Other times it is an awkward attempt to draw a parallel between Hodder's world and ours. Burton is Burton and Swinburne is Swinburne (or at least as far as one can have transworld identities--this may be a future article), but his Burke and Hare are not our Burke and Hare, no matter how cute Hodder gets: "Palmerston's odd-job men [who are named Burke and Hare] resembled nothing so much as a couple of eighteenth-century gravediggers." (page 211) Well, our Burke and Hare were a couple of eighteenth-century gravediggers, and plopping them into the nineteenth century makes no sense.

    THE CURIOUS CASE OF THE CLOCKWORK MAN is a sequel to THE STRANGE AFFAIR OF SPRING HEELED JACK, and is followed by THE EXPEDITION TO THE MOUNTAINS OF THE MOON. If you're going to read this, you should probably start at the beginning of the series.

    To order The Curious Case of the Clockwork Man from, click here.

    THE TRUE BELIEVER by Eric Hoffer:

    [From "This Week's Reading", MT VOID, 04/21/2017]

    THE TRUE BELIEVER by Eric Hoffer (ISBN 978-0-060-50591-2) looks at mass political movements. (Hoffer professionally was a longshoreman, but he also was a political philosopher.) The book is valuable reading now, although one suspects that could be said at any time. Hoffer disagrees somewhat that it could be said at any time, and he explains why some periods are more conducive to mass movements than others, e.g., why the Protestant Reformation succeeded, but there was no successful mass uprising against the more corrupt Catholic Church of the tenth century or so.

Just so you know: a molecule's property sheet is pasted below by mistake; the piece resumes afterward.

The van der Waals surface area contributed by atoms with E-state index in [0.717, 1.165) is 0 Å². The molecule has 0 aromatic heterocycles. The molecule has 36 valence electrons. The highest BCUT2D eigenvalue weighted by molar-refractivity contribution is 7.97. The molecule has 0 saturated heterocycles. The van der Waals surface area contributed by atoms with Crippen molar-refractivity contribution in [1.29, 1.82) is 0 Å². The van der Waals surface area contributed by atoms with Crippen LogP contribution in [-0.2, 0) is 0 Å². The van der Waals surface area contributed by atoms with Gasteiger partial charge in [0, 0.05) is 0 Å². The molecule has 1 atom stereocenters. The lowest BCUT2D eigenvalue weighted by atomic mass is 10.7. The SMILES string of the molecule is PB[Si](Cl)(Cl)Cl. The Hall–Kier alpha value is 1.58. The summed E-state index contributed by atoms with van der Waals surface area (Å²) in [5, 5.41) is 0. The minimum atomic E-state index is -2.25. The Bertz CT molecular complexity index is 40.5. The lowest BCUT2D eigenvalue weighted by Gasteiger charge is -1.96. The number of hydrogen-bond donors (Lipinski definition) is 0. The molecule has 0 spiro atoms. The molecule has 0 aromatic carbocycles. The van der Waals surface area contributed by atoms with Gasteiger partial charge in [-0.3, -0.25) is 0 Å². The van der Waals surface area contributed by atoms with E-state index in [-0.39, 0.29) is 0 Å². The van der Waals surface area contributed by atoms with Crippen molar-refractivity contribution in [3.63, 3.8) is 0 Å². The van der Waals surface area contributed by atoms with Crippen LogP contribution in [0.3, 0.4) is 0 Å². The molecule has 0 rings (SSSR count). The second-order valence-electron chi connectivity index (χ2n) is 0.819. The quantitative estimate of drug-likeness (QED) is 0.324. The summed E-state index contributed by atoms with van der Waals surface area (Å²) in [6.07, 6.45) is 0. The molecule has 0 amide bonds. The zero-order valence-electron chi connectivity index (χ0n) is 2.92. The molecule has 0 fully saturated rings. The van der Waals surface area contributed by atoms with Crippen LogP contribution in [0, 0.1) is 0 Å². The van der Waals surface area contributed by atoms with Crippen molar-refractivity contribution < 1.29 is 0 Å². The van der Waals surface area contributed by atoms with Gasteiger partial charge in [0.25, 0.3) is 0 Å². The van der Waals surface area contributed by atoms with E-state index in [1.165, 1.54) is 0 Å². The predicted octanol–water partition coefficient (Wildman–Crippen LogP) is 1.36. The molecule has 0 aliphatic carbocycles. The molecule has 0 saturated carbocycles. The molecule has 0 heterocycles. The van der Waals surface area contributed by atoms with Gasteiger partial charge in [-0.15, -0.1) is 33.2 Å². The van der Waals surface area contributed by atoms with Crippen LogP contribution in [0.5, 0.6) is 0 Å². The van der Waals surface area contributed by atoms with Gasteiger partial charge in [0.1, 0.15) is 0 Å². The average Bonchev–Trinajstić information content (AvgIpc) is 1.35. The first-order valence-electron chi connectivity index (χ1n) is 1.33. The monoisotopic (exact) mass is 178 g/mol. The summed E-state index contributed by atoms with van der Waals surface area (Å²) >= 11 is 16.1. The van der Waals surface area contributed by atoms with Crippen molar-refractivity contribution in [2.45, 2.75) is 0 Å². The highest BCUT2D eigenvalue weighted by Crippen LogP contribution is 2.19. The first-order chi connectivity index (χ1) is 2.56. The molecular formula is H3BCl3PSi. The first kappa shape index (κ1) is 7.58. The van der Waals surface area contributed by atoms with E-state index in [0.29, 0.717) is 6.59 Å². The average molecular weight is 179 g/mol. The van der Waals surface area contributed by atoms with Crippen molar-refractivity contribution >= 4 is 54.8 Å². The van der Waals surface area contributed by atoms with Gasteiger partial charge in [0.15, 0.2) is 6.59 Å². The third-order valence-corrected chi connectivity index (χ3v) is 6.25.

Hoffer covers the topic in a very structured manner. His four main sections are "The Appeal of Mass Movements", "The Potential Converts", "United Action and Self-Sacrifice", and "Beginning and End". These in turn have subsections so, for example, "Unifying Agents" in the third section includes hatred, imitation, persuasion and coercion, leadership, action, suspicion, and the effects of unification.

    Much of what Hoffer says seems self-evident or obvious, but Hoffer may have been the first to cover it in an organized fashion for a wide audience. (THE TRUE BELIEVER was first published in 1951.) Clearly, he had a lot of then-recent movements to use as examples: various Chinese revolutionary movements, Japanese militarism, Nazism, Communism, not to mention older examples such as Christianity, Islam, and the Protestant Reformation.

    This has become a classic and makes a good companion book to IT CAN'T HAPPEN HERE, on which I commented last week.

    To order The True Believer from, click here.


    [From "This Week's Reading", MT VOID, 03/07/2003]